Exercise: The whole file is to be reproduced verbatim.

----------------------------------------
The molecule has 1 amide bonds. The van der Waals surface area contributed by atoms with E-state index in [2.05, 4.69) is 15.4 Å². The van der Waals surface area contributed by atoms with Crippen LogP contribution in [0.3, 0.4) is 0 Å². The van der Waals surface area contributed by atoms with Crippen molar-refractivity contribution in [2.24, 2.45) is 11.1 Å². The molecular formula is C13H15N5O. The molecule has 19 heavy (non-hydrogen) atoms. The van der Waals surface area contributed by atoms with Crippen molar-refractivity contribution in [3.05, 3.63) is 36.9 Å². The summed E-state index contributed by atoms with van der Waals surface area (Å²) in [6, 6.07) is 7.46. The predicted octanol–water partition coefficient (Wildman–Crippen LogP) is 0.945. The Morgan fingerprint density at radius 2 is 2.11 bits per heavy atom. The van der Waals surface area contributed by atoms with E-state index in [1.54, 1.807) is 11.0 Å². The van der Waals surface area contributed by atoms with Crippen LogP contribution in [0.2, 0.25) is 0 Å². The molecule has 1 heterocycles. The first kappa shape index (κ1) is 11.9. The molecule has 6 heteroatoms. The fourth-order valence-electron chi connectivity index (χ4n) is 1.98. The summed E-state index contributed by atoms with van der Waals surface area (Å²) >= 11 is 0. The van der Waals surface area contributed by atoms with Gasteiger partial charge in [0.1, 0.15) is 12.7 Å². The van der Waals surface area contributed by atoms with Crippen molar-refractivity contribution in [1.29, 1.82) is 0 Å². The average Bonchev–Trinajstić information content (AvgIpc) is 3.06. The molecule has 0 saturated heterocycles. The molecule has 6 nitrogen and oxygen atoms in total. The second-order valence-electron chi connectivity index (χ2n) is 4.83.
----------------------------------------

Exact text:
The molecule has 1 amide bonds. The van der Waals surface area contributed by atoms with E-state index in [2.05, 4.69) is 15.4 Å². The van der Waals surface area contributed by atoms with Crippen LogP contribution in [0.3, 0.4) is 0 Å². The van der Waals surface area contributed by atoms with Crippen molar-refractivity contribution in [2.24, 2.45) is 11.1 Å². The molecular formula is C13H15N5O. The molecule has 19 heavy (non-hydrogen) atoms. The van der Waals surface area contributed by atoms with Crippen molar-refractivity contribution in [3.05, 3.63) is 36.9 Å². The summed E-state index contributed by atoms with van der Waals surface area (Å²) in [6, 6.07) is 7.46. The predicted octanol–water partition coefficient (Wildman–Crippen LogP) is 0.945. The Morgan fingerprint density at radius 2 is 2.11 bits per heavy atom. The van der Waals surface area contributed by atoms with E-state index in [1.54, 1.807) is 11.0 Å². The van der Waals surface area contributed by atoms with Crippen LogP contribution in [0.2, 0.25) is 0 Å². The molecule has 1 heterocycles. The first kappa shape index (κ1) is 11.9. The molecule has 6 heteroatoms. The fourth-order valence-electron chi connectivity index (χ4n) is 1.98. The summed E-state index contributed by atoms with van der Waals surface area (Å²) >= 11 is 0. The van der Waals surface area contributed by atoms with Gasteiger partial charge in [0.1, 0.15) is 12.7 Å². The van der Waals surface area contributed by atoms with Crippen molar-refractivity contribution in [1.29, 1.82) is 0 Å². The average Bonchev–Trinajstić information content (AvgIpc) is 3.06. The molecule has 0 saturated heterocycles. The molecule has 6 nitrogen and oxygen atoms in total. The second-order valence-electron chi connectivity index (χ2n) is 4.83.